|Public Smoking Will Be Penalized Under New Law|
|Friday, 20 July 2012 14:07|
Smoking in public will now attract a fine of GHc9, 000 or a three-year imprisonment or both under the new Public Health Law.
Under the law, smoking has been banned in places such as the streets, homes, vehicles, bars, restaurants and other places of public use.
The Chairman of the Parliamentary Select Committee on Health, Alhaji Muntaka Mubarak, who stated this at a workshop on the public Health Law in Accra yesterday said under the law, one could not smoke anywhere if the next person close by was a non-smoker.
Therefore, he said, even in a smoker’s home or car, he or she could not engage in the activity if there was a person within who was a non-smoker.
Alhaji Muntaka said in bars and restaurants, special places were to be created for smokers explaining that even in those cases, there had to be mechanisms in place to ensure that the smoke did not escape.
He said the law also made it illegal for children under 18 to be sent to buy tobacco and also handle or light cigarettes for adults.
He said it was the duty of every Ghanaian, apart from the law enforcement agencies and inspectors to be appointed by the Food and Drugs Board (FDB), to arrest anyone who flouted the law.
The World Health Organisation (WHO) Representative in Ghana, Mr Idrissa Sow, said the law was one of the greatest achievements in the area of protecting public health.
He promised that the WHO would assist Ghana to train enforcers and support moves to exact levies on tobacco products.
A Principal Health Planner of the Ministry of Health, Mr Sulemana Bening said the government would vigorously enforce the law and enact the necessary LIs to accompany it.
He said the concerns raised by some non-governmental organisations over the failure to include clauses on pictorial warnings of the dangers associated with smoking would be addressed.
While nicotine itself isn’t thought to be carcinogenic, the highly addictive drug is toxic and potentially lethal in large doses. Long-term smokers have a much higher risk of developing a host of life threatening diseases.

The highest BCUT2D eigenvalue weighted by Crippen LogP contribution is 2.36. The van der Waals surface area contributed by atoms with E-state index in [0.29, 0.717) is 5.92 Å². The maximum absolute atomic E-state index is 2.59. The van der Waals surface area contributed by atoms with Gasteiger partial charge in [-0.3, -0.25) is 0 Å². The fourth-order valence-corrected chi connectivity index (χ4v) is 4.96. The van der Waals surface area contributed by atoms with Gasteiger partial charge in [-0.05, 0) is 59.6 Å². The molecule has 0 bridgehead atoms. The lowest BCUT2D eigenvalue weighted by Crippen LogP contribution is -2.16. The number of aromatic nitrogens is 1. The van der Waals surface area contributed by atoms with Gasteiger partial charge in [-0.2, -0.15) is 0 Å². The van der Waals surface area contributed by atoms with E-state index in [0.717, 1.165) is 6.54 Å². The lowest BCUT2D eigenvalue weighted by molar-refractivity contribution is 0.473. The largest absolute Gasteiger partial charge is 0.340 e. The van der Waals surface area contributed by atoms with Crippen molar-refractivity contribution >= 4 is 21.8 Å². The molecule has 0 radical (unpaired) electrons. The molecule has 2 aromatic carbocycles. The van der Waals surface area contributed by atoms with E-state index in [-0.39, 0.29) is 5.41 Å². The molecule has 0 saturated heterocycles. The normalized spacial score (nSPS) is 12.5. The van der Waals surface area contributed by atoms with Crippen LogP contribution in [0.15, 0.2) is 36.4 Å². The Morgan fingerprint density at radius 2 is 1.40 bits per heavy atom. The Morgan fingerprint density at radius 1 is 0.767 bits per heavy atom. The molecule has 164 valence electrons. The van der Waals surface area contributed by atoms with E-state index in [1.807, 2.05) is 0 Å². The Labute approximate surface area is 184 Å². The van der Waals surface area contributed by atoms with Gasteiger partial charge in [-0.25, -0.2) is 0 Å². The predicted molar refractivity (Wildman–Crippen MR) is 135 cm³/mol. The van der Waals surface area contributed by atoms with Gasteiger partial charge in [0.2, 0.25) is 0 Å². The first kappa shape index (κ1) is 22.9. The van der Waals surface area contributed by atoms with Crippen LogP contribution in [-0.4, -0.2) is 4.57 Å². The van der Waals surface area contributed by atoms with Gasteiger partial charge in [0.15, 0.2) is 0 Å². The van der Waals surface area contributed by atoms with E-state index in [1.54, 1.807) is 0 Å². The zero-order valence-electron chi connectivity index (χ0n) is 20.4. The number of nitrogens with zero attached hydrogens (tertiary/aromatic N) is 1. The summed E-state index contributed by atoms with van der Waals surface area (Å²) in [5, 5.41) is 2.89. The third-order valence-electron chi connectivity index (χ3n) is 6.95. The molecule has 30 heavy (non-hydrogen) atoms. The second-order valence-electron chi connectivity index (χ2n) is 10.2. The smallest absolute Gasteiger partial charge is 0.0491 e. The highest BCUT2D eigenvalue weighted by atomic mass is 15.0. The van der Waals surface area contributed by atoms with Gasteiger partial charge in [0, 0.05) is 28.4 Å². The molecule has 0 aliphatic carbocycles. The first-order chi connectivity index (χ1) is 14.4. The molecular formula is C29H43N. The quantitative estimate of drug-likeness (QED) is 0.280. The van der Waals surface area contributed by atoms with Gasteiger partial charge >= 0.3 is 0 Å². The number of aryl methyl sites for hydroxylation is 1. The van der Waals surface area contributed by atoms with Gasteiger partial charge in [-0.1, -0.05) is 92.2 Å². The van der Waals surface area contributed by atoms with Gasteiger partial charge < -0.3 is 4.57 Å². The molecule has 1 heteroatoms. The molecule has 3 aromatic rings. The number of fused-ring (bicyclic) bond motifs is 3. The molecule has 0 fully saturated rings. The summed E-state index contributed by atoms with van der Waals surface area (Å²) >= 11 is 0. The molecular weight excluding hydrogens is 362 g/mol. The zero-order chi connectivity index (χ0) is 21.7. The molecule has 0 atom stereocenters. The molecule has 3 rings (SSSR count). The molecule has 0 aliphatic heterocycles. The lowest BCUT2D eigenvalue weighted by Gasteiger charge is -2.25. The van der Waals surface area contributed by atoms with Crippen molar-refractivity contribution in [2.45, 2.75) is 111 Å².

Just about any cancer one can think of including cancer of the lung, mouth, nose, voice box, lip, tongue, nasal sinus, esophagus, throat, and pancreas, bone marrow, kidney, cervix, liver, bladder and stomach can result from smoking.
The heart and the lungs are most easily damaged by smoking. Lung diseases such as chronic obstructive pulmonary disease, which includes chronic bronchitis and emphysema, are largely due to smoking. Heart disease which includes coronary artery disease, heart attack and stroke, are far more common in smokers.
One of the effects of nicotine is constricting the blood vessels, which in turn causes high blood pressure. Another effect is raising the heart rate, which adds extra stress on the heart.
Smoking affects not only the heart but also every part of the circulatory system. The blood becomes thicker and stickier, further taxing the heart. The lining of the blood vessels is damaged, allowing fat deposits to adhere, and this is most likely a significant cause of arteriosclerosis or hardening of the arteries.
As a result, diminished circulation to the feet and hands leads to painful neuropathy and impaired ability to fight local infections. This can lead to gangrene, which sometimes requires amputation.
The inhaled smoke contains many harmful substances, such as tar, carbon monoxide, hydrogen cyanide, heavy metals and free radicals. Each of these damages the body in various ways. Tar is sticky and brown, containing many chemicals known to be carcinogenic, including benzopyrene. It also stains the teeth, fingernails and lung tissue.
It causes damage to the mouth, teeth and gums, as well as ulcers of the digestive system.
Source: Daily Graphic